Even the most outgoing people can find making small talk to be unquestionably awkward. From business functions to social gatherings to first dates, filling the silence with people you may hardly know can inspire its fair share of nerves. The good news, though, is that with a little thought and legwork, it is indeed possible to have better conversations with strangers that go beyond the banal talk of the weather. Keep scrolling for a bevy of tips to help you feel less awkward during these interactions, and who knows, maybe you’ll even learn to love — or at least enjoy — the whole small talk thing a little more. And believe us, after two years of a pandemic, we can all benefit from these tips.
How can I break the ice?
Striking up a conversation in a social or business setting can certainly be intimidating, but we have some handy suggestions for you to keep in mind the next time an event pops up. Lynne Henderson, Ph.D., director of The Shyness Institute, shares that first and foremost, it’s important to be yourself and avoid trying to be perfect — after all, no one is. Another tip is to look for common ground, including your interests, such as photography, or recent trips you might’ve taken, which will help easily get the conversation ball rolling.
We also turned to Debra Fine, author of the bestselling book, The Fine Art of Small Talk: How to Start a Conversation, Keep It Going, Build Networking Skills and Leave a Positive Impression, who recommends being prepared with a couple of things to talk about before you even walk in the door, noting that the worst time to come up with something to talk about is when there’s nothing to talk about. “Remind yourself about all the little tidbits you know about guests or fellow attendees, for example, perhaps someone recently started a new job or purchased a home,” she says. Otherwise, she shares that you can think about conversation starters related to the occasion or location, for instance, “Are you from here?” “How do you know the host?” or “What else do you have going on during this time of year?”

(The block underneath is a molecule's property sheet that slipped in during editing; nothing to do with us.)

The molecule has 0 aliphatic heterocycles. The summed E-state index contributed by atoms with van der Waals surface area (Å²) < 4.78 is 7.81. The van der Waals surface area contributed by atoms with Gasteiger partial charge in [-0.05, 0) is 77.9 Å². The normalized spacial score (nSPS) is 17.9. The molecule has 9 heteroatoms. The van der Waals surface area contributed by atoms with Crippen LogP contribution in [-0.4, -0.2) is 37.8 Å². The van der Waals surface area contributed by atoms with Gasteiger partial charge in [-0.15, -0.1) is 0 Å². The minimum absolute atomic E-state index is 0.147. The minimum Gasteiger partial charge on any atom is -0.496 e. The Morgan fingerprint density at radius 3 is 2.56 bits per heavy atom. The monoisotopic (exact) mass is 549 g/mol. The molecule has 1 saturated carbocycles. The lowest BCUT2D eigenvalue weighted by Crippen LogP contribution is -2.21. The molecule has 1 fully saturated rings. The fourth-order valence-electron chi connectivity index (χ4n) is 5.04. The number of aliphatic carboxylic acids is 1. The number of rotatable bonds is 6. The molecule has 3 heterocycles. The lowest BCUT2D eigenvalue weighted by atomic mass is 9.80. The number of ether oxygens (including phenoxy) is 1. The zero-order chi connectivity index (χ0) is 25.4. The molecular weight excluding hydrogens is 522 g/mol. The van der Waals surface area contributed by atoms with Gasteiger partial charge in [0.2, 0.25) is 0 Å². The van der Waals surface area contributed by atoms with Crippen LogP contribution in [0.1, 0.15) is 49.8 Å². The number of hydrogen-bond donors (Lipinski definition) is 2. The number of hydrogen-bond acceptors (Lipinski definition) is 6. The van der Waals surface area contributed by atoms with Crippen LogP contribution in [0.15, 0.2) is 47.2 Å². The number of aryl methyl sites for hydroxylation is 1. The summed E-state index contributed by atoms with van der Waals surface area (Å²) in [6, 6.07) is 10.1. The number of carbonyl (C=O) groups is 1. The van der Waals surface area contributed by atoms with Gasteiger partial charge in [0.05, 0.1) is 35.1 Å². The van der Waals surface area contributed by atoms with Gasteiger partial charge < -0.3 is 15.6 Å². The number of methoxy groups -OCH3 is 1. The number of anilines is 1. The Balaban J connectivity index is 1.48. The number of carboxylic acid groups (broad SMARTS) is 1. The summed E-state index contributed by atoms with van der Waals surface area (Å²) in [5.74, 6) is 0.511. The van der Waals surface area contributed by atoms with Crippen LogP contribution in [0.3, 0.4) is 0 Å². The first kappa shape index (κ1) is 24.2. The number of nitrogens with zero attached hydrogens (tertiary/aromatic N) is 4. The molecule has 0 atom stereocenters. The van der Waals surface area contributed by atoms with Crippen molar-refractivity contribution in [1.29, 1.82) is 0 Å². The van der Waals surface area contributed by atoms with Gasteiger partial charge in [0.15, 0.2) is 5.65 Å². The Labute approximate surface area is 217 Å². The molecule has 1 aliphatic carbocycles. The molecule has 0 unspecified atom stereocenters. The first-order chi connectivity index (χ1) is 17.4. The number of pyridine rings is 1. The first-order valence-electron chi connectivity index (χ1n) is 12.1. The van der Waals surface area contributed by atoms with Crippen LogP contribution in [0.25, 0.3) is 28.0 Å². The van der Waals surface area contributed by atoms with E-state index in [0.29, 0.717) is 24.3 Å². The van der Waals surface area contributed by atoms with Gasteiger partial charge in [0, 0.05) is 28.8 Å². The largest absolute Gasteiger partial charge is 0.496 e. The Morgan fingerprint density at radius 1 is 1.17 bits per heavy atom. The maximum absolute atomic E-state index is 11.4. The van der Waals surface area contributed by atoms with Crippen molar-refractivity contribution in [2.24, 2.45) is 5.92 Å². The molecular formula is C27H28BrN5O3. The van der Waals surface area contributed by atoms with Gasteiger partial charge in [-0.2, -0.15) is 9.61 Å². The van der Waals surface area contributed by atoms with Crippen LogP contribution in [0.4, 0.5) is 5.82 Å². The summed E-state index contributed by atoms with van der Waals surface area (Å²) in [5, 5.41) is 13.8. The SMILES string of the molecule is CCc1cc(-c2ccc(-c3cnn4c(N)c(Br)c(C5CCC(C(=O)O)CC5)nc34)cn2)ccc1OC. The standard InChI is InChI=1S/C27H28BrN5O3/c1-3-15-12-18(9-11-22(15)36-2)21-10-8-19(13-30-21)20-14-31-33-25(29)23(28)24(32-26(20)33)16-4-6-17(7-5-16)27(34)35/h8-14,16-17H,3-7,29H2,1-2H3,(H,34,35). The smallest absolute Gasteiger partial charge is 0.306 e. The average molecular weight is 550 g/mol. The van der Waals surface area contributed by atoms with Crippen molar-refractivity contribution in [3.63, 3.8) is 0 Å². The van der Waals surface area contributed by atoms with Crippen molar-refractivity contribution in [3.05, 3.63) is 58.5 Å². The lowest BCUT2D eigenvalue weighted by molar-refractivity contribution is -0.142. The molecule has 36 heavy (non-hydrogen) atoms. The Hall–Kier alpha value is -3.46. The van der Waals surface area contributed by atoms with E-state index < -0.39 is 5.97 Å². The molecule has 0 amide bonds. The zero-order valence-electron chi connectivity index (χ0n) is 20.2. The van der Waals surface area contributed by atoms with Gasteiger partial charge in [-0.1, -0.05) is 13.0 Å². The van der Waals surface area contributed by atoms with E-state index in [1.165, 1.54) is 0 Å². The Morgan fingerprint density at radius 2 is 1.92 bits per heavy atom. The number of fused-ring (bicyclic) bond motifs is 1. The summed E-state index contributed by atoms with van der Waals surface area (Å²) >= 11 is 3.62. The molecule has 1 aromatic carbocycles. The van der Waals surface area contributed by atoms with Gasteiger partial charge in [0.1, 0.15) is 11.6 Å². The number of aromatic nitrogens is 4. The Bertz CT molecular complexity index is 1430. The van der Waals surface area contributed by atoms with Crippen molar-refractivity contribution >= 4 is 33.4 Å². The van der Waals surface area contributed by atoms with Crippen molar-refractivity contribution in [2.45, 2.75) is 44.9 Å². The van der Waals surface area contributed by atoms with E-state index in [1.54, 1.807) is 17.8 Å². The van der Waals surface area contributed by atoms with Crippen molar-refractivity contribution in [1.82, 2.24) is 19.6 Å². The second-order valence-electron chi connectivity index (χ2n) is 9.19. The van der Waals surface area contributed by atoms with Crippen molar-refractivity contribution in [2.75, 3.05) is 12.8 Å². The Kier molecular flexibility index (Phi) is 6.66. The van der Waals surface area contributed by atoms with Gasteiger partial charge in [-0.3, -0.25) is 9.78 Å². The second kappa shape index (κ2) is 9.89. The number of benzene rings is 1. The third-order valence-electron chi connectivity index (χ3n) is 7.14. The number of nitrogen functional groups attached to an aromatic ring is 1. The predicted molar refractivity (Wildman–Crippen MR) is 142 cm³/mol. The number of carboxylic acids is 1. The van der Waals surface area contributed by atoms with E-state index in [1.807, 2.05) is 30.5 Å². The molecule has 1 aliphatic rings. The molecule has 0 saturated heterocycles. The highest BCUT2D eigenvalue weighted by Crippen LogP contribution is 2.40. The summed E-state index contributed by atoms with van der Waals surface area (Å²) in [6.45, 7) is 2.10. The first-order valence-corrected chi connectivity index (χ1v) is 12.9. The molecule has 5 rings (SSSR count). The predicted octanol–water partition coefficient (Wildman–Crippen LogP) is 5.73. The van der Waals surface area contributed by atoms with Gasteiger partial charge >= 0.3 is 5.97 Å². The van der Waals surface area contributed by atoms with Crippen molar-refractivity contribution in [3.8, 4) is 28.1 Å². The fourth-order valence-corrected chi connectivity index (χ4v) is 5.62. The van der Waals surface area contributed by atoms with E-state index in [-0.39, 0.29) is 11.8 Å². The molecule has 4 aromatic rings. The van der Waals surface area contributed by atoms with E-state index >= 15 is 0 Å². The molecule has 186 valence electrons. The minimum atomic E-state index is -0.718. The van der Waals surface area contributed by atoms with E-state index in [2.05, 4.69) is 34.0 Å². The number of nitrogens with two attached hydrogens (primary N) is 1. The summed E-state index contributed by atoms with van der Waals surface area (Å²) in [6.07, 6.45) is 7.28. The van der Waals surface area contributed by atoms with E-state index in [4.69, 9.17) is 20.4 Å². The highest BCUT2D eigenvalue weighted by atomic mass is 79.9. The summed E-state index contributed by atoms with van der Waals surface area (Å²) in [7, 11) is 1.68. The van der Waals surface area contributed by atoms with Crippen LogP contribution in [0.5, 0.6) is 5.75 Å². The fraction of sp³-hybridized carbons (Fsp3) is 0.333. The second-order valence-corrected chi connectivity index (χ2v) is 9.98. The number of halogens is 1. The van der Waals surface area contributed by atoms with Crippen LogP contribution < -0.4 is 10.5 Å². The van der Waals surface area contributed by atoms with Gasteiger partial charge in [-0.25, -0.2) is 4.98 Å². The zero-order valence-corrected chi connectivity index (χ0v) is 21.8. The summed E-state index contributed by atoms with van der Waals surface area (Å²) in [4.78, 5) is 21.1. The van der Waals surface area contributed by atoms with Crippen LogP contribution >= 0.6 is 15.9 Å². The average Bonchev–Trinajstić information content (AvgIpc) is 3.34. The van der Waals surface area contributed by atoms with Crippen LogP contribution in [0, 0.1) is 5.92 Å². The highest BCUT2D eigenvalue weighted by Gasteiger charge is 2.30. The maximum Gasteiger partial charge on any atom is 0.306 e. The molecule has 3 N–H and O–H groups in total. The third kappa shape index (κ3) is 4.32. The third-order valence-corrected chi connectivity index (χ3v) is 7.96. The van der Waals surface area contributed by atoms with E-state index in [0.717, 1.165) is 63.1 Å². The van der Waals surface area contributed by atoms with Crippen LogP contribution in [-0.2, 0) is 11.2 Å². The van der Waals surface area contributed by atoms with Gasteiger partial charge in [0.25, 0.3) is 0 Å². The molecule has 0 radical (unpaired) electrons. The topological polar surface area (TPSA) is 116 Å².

Suppose you have a larger business function coming up. In that case, you might want to try this suggestion from Allison Shapira, international public speaking expert, author, and adjunct lecturer at the Harvard Kennedy School, who tells Sunday Edit she’s found that people tend to have the most positive energy and openness to connecting at the beginning of an event. “I’ll arrive at the event early and meet people before their friends or colleagues show up — I feel more comfortable approaching someone on their own or in a small group, as opposed to later on when I might be interrupting a deeper conversation.”
Any convo tips when it comes to dating?
Don’t offer unsolicited advice; don’t talk about yourself, your vacation, your work, your kids, or your running routine for more than five minutes before throwing the convo ball back.
While the above tips about being yourself and finding common interests or hobbies to discuss certainly apply here, we turned to a few dating experts to elaborate even more. “I always say start the date off with a compliment — it’s free and makes things easier when you hear something nice off the bat,” says Stef Safran, matchmaker, dating expert, and owner of Stef and the City. She, too, recommends coming prepared to the date with a few conversation starters like the classic two truths and a lie or fodder related to pop culture or sports.